Recently, there was a defamation lawsuit filed against a prominent University. The case revolves around a former employee who is suing for wrongful termination, harassment, and other charges. But is National University legitimate? Should you trust the school with your degree, or is it another scam? Let’s find out more about this recent lawsuit and the National American University lawsuit itself.

National American University Lawsuit

The defendant in this case, Dr. William Horatio Parker, used his national American University email address to sign many student e-mails. This was done without his knowledge of the fraudulent acts. When alerted to this conduct, he immediately called the department’s security number and was able to provide enough evidence to stop the fraud. Thus, did the National American University lawsuit actually happen?

While the details may be different from one lawsuit to the next, this lawsuit is indeed rather remarkable. In a class-action lawsuit, a single individual goes forward to file suit against an entire national institution of higher learning. They argue that while the institution didn’t do anything wrong, they still suffered harm because the defendant chose to defame them through email and mislead them into believing that they were defrauded. This class-action lawsuit also claims that the act of signing the emails is deceptive and improper. It is essentially an attempt to slander another person and cover up the actual fraud that occurred.

Although the class-action lawsuit involves a national American university, it doesn’t necessarily have to involve federal student loans. The lawsuit was brought by two former students and one former employee, who are owed money by the federal government due to their efforts in getting an education. These individuals say that although they had already been out of school for several years when they were instructed to sign the emails, they never agreed to be defrauded or misled in any way. They also say that they have suffered economic damage as a result of having to pay the government back for the loans they defaulted on.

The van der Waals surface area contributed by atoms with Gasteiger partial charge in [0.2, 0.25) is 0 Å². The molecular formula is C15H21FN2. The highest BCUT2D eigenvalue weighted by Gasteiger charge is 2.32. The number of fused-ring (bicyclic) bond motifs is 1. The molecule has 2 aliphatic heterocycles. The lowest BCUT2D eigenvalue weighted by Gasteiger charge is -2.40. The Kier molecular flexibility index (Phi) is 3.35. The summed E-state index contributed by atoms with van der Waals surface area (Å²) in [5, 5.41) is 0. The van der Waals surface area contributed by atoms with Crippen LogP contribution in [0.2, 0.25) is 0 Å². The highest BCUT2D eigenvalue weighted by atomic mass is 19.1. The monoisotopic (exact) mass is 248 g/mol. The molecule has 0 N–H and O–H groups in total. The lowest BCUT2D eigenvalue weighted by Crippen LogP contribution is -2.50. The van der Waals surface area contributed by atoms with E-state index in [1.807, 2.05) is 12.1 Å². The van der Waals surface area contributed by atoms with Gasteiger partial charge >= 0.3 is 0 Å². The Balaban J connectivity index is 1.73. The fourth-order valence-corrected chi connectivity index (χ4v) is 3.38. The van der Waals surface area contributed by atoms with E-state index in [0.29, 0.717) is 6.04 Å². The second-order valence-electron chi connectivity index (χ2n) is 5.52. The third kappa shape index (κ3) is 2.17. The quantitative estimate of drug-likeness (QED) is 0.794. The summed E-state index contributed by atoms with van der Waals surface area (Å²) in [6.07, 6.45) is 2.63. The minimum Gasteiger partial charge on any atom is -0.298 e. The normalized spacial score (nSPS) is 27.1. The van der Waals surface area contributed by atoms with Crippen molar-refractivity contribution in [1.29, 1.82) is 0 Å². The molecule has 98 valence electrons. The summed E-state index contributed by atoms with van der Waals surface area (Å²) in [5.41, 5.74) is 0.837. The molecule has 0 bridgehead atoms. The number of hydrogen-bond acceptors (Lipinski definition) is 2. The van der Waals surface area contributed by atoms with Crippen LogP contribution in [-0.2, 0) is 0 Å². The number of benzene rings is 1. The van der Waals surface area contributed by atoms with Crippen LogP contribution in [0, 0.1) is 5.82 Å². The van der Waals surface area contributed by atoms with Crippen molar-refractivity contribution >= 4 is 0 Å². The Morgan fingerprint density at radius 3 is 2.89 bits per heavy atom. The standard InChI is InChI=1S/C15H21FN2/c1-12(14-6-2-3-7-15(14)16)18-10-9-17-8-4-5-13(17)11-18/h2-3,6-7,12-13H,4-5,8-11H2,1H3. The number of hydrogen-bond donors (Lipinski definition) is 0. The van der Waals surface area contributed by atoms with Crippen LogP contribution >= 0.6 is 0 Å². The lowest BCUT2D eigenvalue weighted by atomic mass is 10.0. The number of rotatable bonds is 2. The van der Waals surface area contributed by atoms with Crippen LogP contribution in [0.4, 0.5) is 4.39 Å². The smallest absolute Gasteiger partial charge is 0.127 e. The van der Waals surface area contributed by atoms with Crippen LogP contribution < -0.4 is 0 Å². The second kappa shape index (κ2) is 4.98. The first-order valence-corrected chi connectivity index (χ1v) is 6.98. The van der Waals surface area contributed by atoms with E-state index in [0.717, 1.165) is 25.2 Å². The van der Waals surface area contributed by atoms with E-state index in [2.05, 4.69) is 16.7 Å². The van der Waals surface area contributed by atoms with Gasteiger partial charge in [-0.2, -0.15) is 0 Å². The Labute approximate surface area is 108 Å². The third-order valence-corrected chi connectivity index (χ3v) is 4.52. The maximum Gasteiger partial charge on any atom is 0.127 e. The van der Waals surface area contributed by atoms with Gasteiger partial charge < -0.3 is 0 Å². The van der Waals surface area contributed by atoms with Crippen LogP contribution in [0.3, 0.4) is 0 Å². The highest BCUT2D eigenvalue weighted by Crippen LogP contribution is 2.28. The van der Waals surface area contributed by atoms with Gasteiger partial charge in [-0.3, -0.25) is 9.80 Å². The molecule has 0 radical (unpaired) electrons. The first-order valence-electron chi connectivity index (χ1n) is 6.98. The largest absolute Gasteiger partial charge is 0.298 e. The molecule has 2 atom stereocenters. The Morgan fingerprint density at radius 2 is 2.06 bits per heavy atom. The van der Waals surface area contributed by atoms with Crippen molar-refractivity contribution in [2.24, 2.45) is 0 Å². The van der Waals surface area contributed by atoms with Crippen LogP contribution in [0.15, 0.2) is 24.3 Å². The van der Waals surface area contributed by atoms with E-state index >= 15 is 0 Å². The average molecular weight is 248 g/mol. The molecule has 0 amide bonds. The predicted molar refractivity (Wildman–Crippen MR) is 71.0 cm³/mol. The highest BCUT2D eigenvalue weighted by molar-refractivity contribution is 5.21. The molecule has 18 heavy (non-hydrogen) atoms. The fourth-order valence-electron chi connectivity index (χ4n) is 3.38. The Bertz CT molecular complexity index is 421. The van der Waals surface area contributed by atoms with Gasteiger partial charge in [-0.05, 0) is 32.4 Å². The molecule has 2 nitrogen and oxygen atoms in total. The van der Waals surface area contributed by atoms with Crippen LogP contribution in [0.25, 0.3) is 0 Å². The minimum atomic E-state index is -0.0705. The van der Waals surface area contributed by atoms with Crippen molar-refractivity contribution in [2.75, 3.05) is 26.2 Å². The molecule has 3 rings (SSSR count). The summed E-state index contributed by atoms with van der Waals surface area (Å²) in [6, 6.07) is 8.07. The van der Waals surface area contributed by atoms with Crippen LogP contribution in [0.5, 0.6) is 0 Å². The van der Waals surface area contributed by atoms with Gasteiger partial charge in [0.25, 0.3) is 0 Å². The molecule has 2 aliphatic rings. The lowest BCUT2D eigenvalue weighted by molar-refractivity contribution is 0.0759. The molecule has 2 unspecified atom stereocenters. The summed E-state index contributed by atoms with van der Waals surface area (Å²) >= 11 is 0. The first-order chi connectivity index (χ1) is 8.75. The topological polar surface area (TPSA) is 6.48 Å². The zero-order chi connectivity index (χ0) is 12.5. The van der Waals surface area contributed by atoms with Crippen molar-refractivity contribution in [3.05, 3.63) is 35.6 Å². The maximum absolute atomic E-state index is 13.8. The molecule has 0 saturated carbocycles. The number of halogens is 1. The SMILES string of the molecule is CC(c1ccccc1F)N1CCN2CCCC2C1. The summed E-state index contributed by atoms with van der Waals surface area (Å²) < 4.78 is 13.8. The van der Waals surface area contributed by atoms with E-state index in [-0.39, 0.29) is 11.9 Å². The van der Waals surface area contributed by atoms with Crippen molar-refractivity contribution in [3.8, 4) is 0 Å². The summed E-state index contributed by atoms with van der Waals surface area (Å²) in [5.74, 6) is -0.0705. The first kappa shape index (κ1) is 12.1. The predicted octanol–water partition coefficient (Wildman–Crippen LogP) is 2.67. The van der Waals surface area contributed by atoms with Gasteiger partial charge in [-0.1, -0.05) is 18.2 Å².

There’s one more element to the national American university lawsuit that might make it very different from other lawsuits like this one. Namely, it says that since the deception occurred while the students or employees were enrolled at the school, they are owed compensation for their pain and suffering. This isn’t a case where the signatories simply believe that they were defrauded. Rather, they say that they were betrayed by a third party and now must suffer damages as a result.

In addition to seeking damages for their pain and suffering, the students and employees ask that the university must immediately stop using the now discredited student transcripts and seal all remaining transcripts and student portal records. The lawsuit also demands that the government repay the defrauded funds and instruct the universities to never misrepresent the information again. The National Association of Consumer Bankruptcy Attorneys is handling the legal representation of the national American university lawsuit and it says it expects the ruling to be announced within three months.

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